In this manner, the feedback device 80 enables the user to navigate the selectable devices on the display 34 while maintaining focus on driving the vehicle. It is therefore not necessary for the user to look at the display 34 while navigating and interacting with the selectable devices. In another embodiment, the feedback device 80 actuates when the user taps the touchpad 10 to select a function or device. The user can be confident that a function or device was properly selected without directing his or her attention away from the road. Other variations of the feedback device 80 are anticipated. Any suitable actuator that is operable to provide vibration or tapping to the touchpad 10 may be used.

Referring now to FIG. 8, an exemplary system architecture 82 according to the present invention is shown. The touchpad 10 generates an input signal 84 indicative of user interaction with the touchpad 10. A command processor 86 of the software module 20 processes the input signal 84. The command processor 86 generates an output, signal 88 according to the input signal 84 and communicates the output signal 88 to the display 34. The display 34 dynamically presents data such as cursor position and window arrangement according to the output signal 88.

Referring still to FIG. 8, the command processor 86 tracks the position of the user focus, or cursor 54, according to the input signal 84 and the output signal 88. More specifically, the command processor 86 tracks the position of the cursor 54 in relation to dynamic display regions 90 of the display 34. The dynamic display regions 90 correspond to the selectable functions and regions of the display 34 as shown in FIGS. 3A through 5B. The command processor 86 generates a feedback signal 92 according to the position of the cursor 54. In the preferred embodiment, the command processor 86 generates the feedback signal 92 as the cursor 54 traverses a boundary between the dynamic display regions 90. The feedback signal 92 is communicated to the feedback device 80. It is to be understood that the command processor 86 may generate the feedback signal 92 at other instances to indicate the position of the cursor 54 to the user.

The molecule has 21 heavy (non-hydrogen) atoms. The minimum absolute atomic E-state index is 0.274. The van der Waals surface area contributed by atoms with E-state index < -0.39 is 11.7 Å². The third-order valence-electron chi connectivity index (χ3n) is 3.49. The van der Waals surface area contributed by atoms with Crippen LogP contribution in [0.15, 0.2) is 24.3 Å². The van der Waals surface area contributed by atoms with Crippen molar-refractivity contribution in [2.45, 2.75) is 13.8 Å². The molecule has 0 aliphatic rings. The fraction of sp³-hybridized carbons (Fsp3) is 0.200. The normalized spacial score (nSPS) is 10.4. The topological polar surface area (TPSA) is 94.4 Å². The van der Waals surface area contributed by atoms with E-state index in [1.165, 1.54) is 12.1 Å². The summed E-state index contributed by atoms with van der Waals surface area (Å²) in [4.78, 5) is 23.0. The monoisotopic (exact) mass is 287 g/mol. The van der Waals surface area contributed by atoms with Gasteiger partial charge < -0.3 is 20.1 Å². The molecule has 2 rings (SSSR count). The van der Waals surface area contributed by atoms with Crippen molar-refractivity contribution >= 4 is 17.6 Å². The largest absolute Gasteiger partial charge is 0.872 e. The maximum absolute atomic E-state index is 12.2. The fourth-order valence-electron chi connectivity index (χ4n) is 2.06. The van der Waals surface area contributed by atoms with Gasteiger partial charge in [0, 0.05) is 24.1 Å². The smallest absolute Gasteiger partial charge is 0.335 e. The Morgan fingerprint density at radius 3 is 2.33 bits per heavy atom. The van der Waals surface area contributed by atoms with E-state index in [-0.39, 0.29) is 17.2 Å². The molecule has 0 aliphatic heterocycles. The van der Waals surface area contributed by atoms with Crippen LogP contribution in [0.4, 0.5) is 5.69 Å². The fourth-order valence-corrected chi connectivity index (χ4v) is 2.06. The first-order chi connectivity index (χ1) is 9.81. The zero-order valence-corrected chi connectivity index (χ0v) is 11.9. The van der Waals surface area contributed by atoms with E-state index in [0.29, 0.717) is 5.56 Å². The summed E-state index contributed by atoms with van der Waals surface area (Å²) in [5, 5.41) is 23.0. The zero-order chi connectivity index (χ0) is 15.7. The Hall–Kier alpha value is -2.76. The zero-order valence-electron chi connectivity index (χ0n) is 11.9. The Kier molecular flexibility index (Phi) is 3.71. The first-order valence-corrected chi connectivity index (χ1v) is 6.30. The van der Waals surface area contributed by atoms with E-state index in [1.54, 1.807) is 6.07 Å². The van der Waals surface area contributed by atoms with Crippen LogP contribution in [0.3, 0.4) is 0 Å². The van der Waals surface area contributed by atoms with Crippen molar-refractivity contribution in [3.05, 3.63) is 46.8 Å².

Referring still to FIG. 8, the command processor 86 generates a command signal 94 according to the input signal 84. The command signal 94 is communicated to the controllable devices 22. In this manner, the command processor 86 issues commands to the controllable devices 22 according to inputs from the user.

It is to be understood that the touchpad 10 may be used in combination with other interface devices in the vehicle. For example, a second touchpad may be mounted on the steering wheel or another location, allowing the user to navigate different devices with each touchpad. Additionally, the user may select a particular device with the touchpad 10 and make adjustments thereto with a second touchpad or interface device, such as a dial or knob.